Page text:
A European strategy for sour loans
EBA’s proposal to establish a European “bad bank” illustrates the determination of Europe’s authorities to reduce non-performing loans more swiftly, and to do so without sharing risk or deviating from the European Bank Resolution Directive. The idea is not so much to relieve bank balance sheets as to promote the emergence of a secondary market in non-performing loans.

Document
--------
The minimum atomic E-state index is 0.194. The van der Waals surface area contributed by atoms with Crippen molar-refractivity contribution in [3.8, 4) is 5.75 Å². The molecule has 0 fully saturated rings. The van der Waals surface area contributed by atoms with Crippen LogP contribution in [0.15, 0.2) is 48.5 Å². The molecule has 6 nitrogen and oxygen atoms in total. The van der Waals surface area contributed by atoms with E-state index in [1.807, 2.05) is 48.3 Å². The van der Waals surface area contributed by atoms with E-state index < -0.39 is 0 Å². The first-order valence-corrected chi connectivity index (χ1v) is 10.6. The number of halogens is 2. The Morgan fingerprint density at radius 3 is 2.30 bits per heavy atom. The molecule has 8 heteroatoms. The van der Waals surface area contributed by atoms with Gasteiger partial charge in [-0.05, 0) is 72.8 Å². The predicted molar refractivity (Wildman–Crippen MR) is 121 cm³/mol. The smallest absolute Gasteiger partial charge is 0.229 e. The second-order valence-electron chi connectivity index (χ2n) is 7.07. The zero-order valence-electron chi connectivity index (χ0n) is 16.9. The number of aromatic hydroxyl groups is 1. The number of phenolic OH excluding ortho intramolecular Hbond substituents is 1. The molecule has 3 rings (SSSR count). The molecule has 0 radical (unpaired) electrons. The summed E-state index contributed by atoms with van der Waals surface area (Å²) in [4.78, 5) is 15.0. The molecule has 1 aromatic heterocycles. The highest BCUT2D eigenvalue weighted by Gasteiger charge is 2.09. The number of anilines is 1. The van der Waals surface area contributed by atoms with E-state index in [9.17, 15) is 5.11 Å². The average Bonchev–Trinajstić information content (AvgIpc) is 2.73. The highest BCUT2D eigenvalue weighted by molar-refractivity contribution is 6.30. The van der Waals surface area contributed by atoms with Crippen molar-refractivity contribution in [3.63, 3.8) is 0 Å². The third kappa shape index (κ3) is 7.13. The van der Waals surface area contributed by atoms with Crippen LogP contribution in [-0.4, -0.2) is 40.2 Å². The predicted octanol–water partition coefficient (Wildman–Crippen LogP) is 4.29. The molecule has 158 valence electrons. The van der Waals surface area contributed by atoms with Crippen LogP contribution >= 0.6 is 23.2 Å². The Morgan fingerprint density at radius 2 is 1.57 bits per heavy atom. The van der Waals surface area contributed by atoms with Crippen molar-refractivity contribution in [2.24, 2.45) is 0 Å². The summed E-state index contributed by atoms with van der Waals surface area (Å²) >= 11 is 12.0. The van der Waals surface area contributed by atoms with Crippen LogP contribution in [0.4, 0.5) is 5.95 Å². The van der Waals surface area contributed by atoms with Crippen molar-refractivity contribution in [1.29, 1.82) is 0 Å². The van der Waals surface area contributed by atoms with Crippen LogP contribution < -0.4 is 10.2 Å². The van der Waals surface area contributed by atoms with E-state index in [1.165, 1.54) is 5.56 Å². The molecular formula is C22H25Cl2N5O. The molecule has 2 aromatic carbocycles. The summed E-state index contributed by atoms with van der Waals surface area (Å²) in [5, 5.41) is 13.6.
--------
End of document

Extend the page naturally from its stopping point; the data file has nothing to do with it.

Non-performing loans (NPLs) topped €1 trillion in the European Union (EU) in June 2016, according to the European Banking Authority (EBA). They accounted for more than 10% of loans in ten countries, sitting at 47% in Greece and Cyprus, over 19% in Portugal and Slovenia, 16% in Italy, and between 12% and 15% in Ireland and a number of south-eastern countries. Central and northern European countries, meanwhile, are posting ratios below the EU average. The build-up of sour loans on bank balance sheets poses a systemic problem by acting as a drag on sector profitability, creating latent recapitalisation requirements and interfering with the pass-through of monetary policy via the credit channel. Although situations vary across countries, Europe’s authorities are hoping to create a common framework for NPL resolution. In its capacity as supervisor, the European Central Bank (ECB) has addressed part of the problem by issuing guidance on NPL management by banks. The guidance calls on banks to set up dedicated teams and adopt quantitative targets for reducing NPL stock, typically over three years. The other pillar of the strategy is based around creating a secondary market in NPLs to outsource their management. With this in mind, in late January 2017 EBA suggested establishing a European bad bank that could potentially hold €250 billion worth of bad loans (a network of national bad banks would be an alternative – and less politically sensitive – solution). The plan’s designers point to several benefits, including harmonised information gathering on assets, reduced informational asymmetries between banks and investors, narrower bid/ask spreads, economies of scale in managing NPLs of smaller banks, and a knock-on effect on the remaining stock of arrears. Who foots the bill? EBA is proposing that bad bank structures be funded by issuing state-backed bonds under two conditions: (i) no risk-sharing between countries; (ii) compliance with European rules on state aid, meaning that guarantees must be remunerated. However, bad banks would bear no losses. After buying loans at their “real economic value” – and it remains to be seen how this is to be determined – bad banks would be allowed to dispose of them at a lower price if necessary within three years and pass the loss on to the initial lenders. Recapitalisation of lenders by national governments would then be possible subject to a bail-in involving junior creditors. For Italy, the return of the bad bank concept has particular resonance. Despite provisioning efforts and increased portfolio disposals in 2015 and 2016, Italy’s domestic banking sector is still saddled with a stock of impaired loans (sofferenze). Although they have become less systemic following the introduction late last December of a plan to provide state aid to struggling banks, these loans carry a definite cost for the economy (curtailing credit for businesses) and mean that a portion of the sector remains vulnerable (access to market financing, profit and even solvency eroded, liquidity risk). The gradual decrease in outstanding sofferenze that began last year thanks to the pick-up in growth will not be enough for a radical clean-up. Admittedly, the authorities did introduce a series of measures last year that: - help banks manage future credit risk more effectively (patto marciano, pegno non possessorio); - enable banks to securitise sofferenze more extensively (state guarantee for senior tranches, bigger tax breaks on provisions); - support banks that are unable to recapitalise on the markets (Atlante fund, which receives contributions from healthy banks); - launch a secondary market in sofferenze (Atlante II fund, which will invest in mezzanine and junior tranches of securitised sofferenze).